For many businesses, the time period during which a building component can be depreciated is a major factor in determining when the component is upgraded or replaced. The current federal tax code requires a roof system to be depreciated over 39 years, which means a building owner has little tax incentive to replace a poorly performing roof system before that time. As a result, building owners not only are putting off replacing their roof systems (causing a loss of business to the roofing industry), but roof systems that may not be as energy-efficient as new systems remain in place. (For more information about the current law, see "Depreciation limit," July issue, page 22.)
NRCA has been lobbying Congress to change the tax code as it relates to commercial roof systems, arguing that they do not typically last 39 years. To effectively lobby to change the law, the roofing industry needed to produce evidence regarding the expected life spans of commercial roof systems, as well as the concerns building owners have about replacing them. As a result, the National Roofing Foundation's Roofing Industry Alliance for Progress hired the market research firm Ducker Worldwide, Bloomfield Hills, Mich., to conduct a study that would show how long commercial roof systems should be expected to last and reveal building owners' perceptions about purchasing new roof systems under the current tax code.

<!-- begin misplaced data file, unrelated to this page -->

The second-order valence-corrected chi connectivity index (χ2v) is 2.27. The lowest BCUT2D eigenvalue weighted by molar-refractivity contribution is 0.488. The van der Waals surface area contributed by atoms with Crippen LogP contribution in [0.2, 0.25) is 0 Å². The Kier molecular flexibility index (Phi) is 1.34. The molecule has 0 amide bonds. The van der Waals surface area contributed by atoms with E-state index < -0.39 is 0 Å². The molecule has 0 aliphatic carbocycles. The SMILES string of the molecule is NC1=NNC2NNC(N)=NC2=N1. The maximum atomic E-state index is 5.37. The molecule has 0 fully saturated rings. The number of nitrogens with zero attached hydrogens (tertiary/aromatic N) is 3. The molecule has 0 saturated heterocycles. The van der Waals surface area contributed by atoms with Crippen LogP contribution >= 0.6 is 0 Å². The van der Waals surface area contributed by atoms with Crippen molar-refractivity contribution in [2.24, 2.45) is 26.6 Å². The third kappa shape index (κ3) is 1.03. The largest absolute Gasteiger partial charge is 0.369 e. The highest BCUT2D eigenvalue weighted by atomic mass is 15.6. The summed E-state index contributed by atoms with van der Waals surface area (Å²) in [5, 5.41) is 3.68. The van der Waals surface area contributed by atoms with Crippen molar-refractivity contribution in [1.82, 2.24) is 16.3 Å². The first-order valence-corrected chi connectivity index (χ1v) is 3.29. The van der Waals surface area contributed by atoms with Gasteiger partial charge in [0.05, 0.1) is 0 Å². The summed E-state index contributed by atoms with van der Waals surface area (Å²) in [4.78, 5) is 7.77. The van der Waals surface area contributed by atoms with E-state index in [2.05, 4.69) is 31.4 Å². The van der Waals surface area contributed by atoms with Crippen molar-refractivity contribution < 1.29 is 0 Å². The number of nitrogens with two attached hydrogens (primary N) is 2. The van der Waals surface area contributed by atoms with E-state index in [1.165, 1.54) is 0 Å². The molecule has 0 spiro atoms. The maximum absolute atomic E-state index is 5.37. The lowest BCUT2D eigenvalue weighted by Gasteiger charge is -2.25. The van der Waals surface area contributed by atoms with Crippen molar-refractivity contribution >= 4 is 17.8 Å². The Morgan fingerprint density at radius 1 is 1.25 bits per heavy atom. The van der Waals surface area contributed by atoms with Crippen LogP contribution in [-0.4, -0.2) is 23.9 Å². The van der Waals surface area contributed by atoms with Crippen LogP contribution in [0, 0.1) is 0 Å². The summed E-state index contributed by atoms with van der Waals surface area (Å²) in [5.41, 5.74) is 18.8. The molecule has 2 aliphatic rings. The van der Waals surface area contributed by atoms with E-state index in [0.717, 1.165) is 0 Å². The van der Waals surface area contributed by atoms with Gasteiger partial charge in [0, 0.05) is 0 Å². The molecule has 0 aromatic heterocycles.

It is important to note the study does not provide the following: variance and position analysis of the various materials used for low-slope roof systems; material recommendations; scientific-based testing for life-span determination; warranty assessment and calculations of life span based on warranty terms; statistically reliable samples of building owners in each key application segment; and historical analysis of year-to-year changes in roof systems. Following is a synopsis of the study.